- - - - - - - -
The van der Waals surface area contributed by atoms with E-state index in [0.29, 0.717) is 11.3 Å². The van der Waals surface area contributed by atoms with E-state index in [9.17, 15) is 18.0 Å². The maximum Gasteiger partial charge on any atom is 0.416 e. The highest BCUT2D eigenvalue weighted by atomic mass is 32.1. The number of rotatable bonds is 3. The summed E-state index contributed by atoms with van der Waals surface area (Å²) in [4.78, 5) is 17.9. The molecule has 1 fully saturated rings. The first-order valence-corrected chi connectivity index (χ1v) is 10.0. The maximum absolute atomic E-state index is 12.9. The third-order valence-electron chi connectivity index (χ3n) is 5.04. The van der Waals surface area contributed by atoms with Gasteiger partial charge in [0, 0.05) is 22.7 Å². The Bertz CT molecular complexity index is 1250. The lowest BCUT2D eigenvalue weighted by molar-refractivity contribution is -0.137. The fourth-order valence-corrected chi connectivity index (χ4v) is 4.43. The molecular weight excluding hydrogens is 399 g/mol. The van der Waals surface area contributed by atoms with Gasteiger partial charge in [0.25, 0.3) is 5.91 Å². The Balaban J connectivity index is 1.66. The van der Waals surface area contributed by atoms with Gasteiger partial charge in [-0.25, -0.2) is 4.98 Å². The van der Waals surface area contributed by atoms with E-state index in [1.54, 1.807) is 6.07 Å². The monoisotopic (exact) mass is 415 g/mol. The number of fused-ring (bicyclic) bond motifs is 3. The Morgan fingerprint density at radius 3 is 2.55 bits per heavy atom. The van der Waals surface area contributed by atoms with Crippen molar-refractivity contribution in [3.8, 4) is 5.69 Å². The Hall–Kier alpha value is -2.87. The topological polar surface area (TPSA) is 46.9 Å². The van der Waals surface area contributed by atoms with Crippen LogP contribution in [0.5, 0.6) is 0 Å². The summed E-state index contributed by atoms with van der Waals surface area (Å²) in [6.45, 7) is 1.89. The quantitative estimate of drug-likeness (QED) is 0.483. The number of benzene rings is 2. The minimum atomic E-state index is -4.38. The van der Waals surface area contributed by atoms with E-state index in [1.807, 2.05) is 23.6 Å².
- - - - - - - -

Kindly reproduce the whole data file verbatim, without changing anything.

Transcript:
The van der Waals surface area contributed by atoms with E-state index in [0.29, 0.717) is 11.3 Å². The van der Waals surface area contributed by atoms with E-state index in [9.17, 15) is 18.0 Å². The maximum Gasteiger partial charge on any atom is 0.416 e. The highest BCUT2D eigenvalue weighted by atomic mass is 32.1. The number of rotatable bonds is 3. The summed E-state index contributed by atoms with van der Waals surface area (Å²) in [4.78, 5) is 17.9. The molecule has 1 fully saturated rings. The first-order valence-corrected chi connectivity index (χ1v) is 10.0. The maximum absolute atomic E-state index is 12.9. The third-order valence-electron chi connectivity index (χ3n) is 5.04. The van der Waals surface area contributed by atoms with Gasteiger partial charge in [0, 0.05) is 22.7 Å². The Bertz CT molecular complexity index is 1250. The lowest BCUT2D eigenvalue weighted by molar-refractivity contribution is -0.137. The fourth-order valence-corrected chi connectivity index (χ4v) is 4.43. The molecular weight excluding hydrogens is 399 g/mol. The van der Waals surface area contributed by atoms with Gasteiger partial charge in [0.25, 0.3) is 5.91 Å². The Balaban J connectivity index is 1.66. The van der Waals surface area contributed by atoms with Gasteiger partial charge in [-0.25, -0.2) is 4.98 Å². The van der Waals surface area contributed by atoms with E-state index in [1.54, 1.807) is 6.07 Å². The monoisotopic (exact) mass is 415 g/mol. The number of fused-ring (bicyclic) bond motifs is 3. The Morgan fingerprint density at radius 3 is 2.55 bits per heavy atom. The van der Waals surface area contributed by atoms with Crippen molar-refractivity contribution in [3.8, 4) is 5.69 Å². The Hall–Kier alpha value is -2.87. The topological polar surface area (TPSA) is 46.9 Å². The van der Waals surface area contributed by atoms with Crippen LogP contribution in [0.5, 0.6) is 0 Å². The summed E-state index contributed by atoms with van der Waals surface area (Å²) in [6.45, 7) is 1.89. The quantitative estimate of drug-likeness (QED) is 0.483. The number of benzene rings is 2. The minimum atomic E-state index is -4.38. The van der Waals surface area contributed by atoms with E-state index in [1.807, 2.05) is 23.6 Å².